By Dave Ball
The Mt. Hood Conference girls basketball landscape gained a measure of respect this past weekend with both Barlow and Clackamas reaching Saturday’s primetime session.
The Bruins settled for second-place honors after a 56-39 loss to top-seeded Beaverton, and Clackamas rallied to beat South Medford 59-54 to claim the third-place trophy.
“This is great for the Mt. Hood Conference,” Barlow coach Nick Hudson said. “Every league has their strong teams and their struggling teams, but sometimes it feels like we get overlooked.”
The league has only one state title to its credit, Central Catholic in 2013, so the state’s elite teams might not typically see MHC representatives as much of a threat. That looks to be changing with Clackamas (27-3) and Barlow (25-4) combining for seven regular-season wins over teams that qualified for the tournament.
“Getting that big-game experience was huge,” Hudson said. “All of our losses came against really quality programs, and some of those teams we were able to beat. We have a lot to be proud of.”
“It definitely gave us some confidence to beat some top-ranked teams from around the state — we were able to make our mark,” Clackamas coach Korey Landolt said.
While both teams organized a top-tier nonleague schedule, questions remained about the toughness of the conference top-to-bottom. The remaining teams in the MHC combined for an 11-45 (19.6%) record in nonleague play.
That led to some lopsided weeks in the league schedule. Over the final three weeks of the regular season, the Cavaliers’ closest challenge was a 32-point win over Central Catholic.
“We end up putting a bigger emphasis on practices during those weeks,” Landolt said. “We’re pushing each other and creating competitive situations with our time there.”
Barlow had a similar fate, with its closest challenge down the stretch coming in a 25-point win over Sandy.
“You aren’t looking past anyone, but you always have something that you are building toward and you don’t want to create bad habits,” Hudson said. “We saw our ranking drop toward the end of the season. You always find something to motivate you, and we had plenty of opportunity for that.”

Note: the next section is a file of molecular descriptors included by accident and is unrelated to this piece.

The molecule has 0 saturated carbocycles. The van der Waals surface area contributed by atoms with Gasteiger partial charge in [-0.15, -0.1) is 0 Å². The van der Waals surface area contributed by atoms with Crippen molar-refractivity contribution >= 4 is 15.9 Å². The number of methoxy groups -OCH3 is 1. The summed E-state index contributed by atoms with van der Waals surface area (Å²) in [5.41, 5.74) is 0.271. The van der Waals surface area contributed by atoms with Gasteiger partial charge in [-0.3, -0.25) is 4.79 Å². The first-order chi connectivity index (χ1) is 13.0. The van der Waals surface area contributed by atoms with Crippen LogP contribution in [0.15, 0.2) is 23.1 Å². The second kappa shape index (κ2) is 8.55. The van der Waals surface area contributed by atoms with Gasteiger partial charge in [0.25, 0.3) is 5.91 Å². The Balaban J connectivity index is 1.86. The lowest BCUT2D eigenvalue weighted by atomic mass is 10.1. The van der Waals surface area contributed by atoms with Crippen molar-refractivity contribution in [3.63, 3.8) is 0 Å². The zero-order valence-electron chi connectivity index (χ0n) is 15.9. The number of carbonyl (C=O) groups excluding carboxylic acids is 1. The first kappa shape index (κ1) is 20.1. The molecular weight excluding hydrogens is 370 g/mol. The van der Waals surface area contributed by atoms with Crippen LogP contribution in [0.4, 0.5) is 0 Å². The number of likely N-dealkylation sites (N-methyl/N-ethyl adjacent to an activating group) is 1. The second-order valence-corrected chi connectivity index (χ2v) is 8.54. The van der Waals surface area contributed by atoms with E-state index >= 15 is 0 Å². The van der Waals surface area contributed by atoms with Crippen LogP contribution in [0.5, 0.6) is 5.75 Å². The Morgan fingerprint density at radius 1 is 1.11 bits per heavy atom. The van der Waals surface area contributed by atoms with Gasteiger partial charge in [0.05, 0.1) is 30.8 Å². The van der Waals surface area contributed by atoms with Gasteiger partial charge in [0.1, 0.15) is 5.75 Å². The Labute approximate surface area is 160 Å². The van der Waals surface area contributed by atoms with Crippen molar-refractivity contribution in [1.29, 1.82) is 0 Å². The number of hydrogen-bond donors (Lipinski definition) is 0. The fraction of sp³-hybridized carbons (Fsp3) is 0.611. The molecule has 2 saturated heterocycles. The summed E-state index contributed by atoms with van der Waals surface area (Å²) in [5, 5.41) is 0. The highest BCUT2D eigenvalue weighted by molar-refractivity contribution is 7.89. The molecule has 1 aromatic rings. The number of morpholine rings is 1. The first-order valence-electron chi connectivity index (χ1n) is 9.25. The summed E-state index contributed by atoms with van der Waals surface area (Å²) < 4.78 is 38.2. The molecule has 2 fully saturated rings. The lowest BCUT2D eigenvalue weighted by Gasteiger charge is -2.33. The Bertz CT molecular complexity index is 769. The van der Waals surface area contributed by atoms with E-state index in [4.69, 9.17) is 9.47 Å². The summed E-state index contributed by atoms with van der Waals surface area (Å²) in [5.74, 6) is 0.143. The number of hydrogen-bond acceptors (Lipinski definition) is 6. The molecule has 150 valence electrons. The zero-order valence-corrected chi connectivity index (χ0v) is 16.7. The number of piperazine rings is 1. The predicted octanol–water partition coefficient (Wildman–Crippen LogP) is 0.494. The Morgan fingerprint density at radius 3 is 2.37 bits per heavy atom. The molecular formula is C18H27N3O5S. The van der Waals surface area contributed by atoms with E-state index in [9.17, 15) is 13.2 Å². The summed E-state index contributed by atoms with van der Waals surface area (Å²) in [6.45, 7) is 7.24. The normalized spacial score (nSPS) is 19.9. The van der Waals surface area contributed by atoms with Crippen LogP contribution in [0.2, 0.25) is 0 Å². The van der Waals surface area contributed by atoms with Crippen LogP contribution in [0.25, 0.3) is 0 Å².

It’s a bit like the Gonzaga complex in college basketball, where the experts question whether a mid-major conference prepares the Bulldogs for success on the big stage.
Barlow and Clackamas showed no signs of stage fright this postseason, each advancing to the state semifinals and finishing in primetime Saturday night.
The Cavaliers found themselves down seven to South Medford with 6:32 to play in the third-place game.
But Clackamas was not going to end its season with a loss.
Avery Peterson drove the baseline, floated under the net and came out the other side for a layup. Sara Barhoum knocked down 3-pointers on back-to-back trips, and Jazzy Davidson swished a triple from the top of the arc to tie the score with 2:38 left.
“We were fired up to come back against them,” Barhoum said. “We hit a couple shots and everyone got locked in — we flipped that switch.”
Dylan Mogel’s three-point play pushed the Cavaliers into the lead for good and free throws down the stretch sealed the victory.
“We didn’t want our season to end with a loss,” Peterson said. “Korey told us that we needed more energy, and we responded to that and came together.”
Barlow showed similar feistiness in Saturday’s championship game after falling behind 19-2 to Beaverton in the first quarter.
The Bruins found their stride in the second quarter and matched the top-seeded Beavers point-for-point, but still found themselves down 17 at the half.
“We just realized that we are capable of playing much better,” Barlow wing Annie Koenig said. “When you are down that much, you just have to take one possession at a time and chip away.”
The Bruins got a trio of 3-pointers by Koenig and Kennedie Shuler early in the second half to shrink the deficit to single digits and energize the crowd for the fourth quarter.
Among the most energized was a pack of Cavaliers who had gathered in the bleachers behind the hoop. They stood and clapped and hollered every time the Bruins put a shot through the net. Likewise, Barlow gathered in the same bleachers to watch Clackamas in its first game of the night.
Many players on both sides are members of the Northwest Select club, which has created connections that go beyond school colors.
“It’s great having another Mt. Hood team here, and we want to see them succeed,” Clackamas junior Eliza Buerk said. “Between the lines we go hard and it’s strictly business, but off the court we are all friends and it’s all love.”